When the 70 or so women from across the country who have been invited to participate in the 2019 Rising Stars in Electrical Engineering and Computer Science (EECS) Workshop gather at the University of Illinois at Urbana Champaign next fall, UC Santa Barbara’s Hongwei Zhao and Chunfeng Cui will be among them.
The Rising Stars of EECS seeks the brightest and most promising women in the field during the early stages of their academic careers. Previous workshops have taken place at the Massachusetts Institute of Technology, Carnegie Mellon University, Stanford University and UC Berkeley.
“It will be a great opportunity to learn from the best in academia and connect with other up-and-coming women,” said Zhao, who defended her Ph.D. in electrical and computer engineering (ECE) in June.
The annual workshop unites women who are interested in pursuing academic careers in computer science, computer engineering and electrical engineering. Participants will present their research, interact with faculty from top-tier universities and receive advice for advancing their careers.
“I could not be more grateful or happy to be invited,” said Cui, who is a post-doctoral researcher for Zheng Zhang, a professor in the ECE department. “I look forward to meeting my academic peers and sharing our experiences as female researchers.”
Cui received her Ph.D. in computational mathematics with a specialization in numerical optimization for tensor data analysis from the Chinese Academy of the Sciences. Cui’s research spans two main areas: uncertainty quantification for electronic and photonic design automation; and tensor methods for machine learning. A tensor is a mathematical object that generalizes multi-dimensional data in the context of machine learning.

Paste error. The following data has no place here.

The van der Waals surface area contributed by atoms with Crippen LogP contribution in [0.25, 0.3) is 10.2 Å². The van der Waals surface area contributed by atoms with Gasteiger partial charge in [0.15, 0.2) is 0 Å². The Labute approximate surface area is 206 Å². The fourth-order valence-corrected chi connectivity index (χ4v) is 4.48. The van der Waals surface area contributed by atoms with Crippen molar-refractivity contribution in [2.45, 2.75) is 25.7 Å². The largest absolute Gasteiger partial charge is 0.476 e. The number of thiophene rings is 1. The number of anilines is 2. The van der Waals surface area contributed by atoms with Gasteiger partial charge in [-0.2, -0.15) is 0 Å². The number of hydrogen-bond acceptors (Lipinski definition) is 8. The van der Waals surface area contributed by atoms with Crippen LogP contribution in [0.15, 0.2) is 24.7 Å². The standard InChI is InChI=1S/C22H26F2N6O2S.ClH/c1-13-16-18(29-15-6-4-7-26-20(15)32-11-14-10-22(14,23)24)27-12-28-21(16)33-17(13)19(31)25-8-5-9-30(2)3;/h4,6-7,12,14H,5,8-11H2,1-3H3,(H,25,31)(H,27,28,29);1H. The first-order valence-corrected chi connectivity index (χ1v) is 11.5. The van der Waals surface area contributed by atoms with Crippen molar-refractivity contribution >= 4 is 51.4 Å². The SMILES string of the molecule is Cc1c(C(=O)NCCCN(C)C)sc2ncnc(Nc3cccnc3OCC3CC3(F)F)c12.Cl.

Earlier this year, Cui was one of 32 women named 2019 Rising Stars in Computational and Data Sciences and was invited to a workshop hosted by the University of Texas at Austin’s Institute for Computational Engineering and Sciences. There she met dozens of women who she said provided invaluable advice and insight
“It’s inspiring to see more and more independent, successful and well-respected women in both academia and industry,” said Cui, who also received the 2018 Best Paper Award of IEEE Electrical Performance of Electronic Packaging and Systems (EPEPS). “Their existence lights my own path and gives me confidence that I can become whoever I want.”
Zhao will soon begin a post-doctoral research position with her Ph.D. advisor, Jonathan Klamkin. She received her master’s degree from the Institute of Semiconductors, Chinese Academy of Sciences and completed her undergraduate studies in electronics at Huazhong University of Science and Technology.
Zhao’s research interests include silicon photonics with emerging materials, such as graphene and tin oxide, and compound semiconductor integrated circuits. Her current research focuses on Indium Phosphide (InP)-based photonic integrated circuits for free-space communications.
“As I continue seeing better results in my research, the more interested, inspired and committed I become,” Zhao said. “I am excited to be part of a field where my work can make a difference in society by solving difficult problems through research.”
Tackling challenges in the world and mentoring students are two factors that push Cui to pursue a career as a professor. She has advice for other female engineering students.
“You may face doubts and struggle with confidence, but you should always be proud of yourself,” she said. “Getting into UCSB’s College of Engineering shows you already possess the qualities of a great engineer. Get to know the excellent female faculty and staff at UCSB and use them for inspiration and affirmation. They’re proof that your work will be as outstanding as any man’s can be.”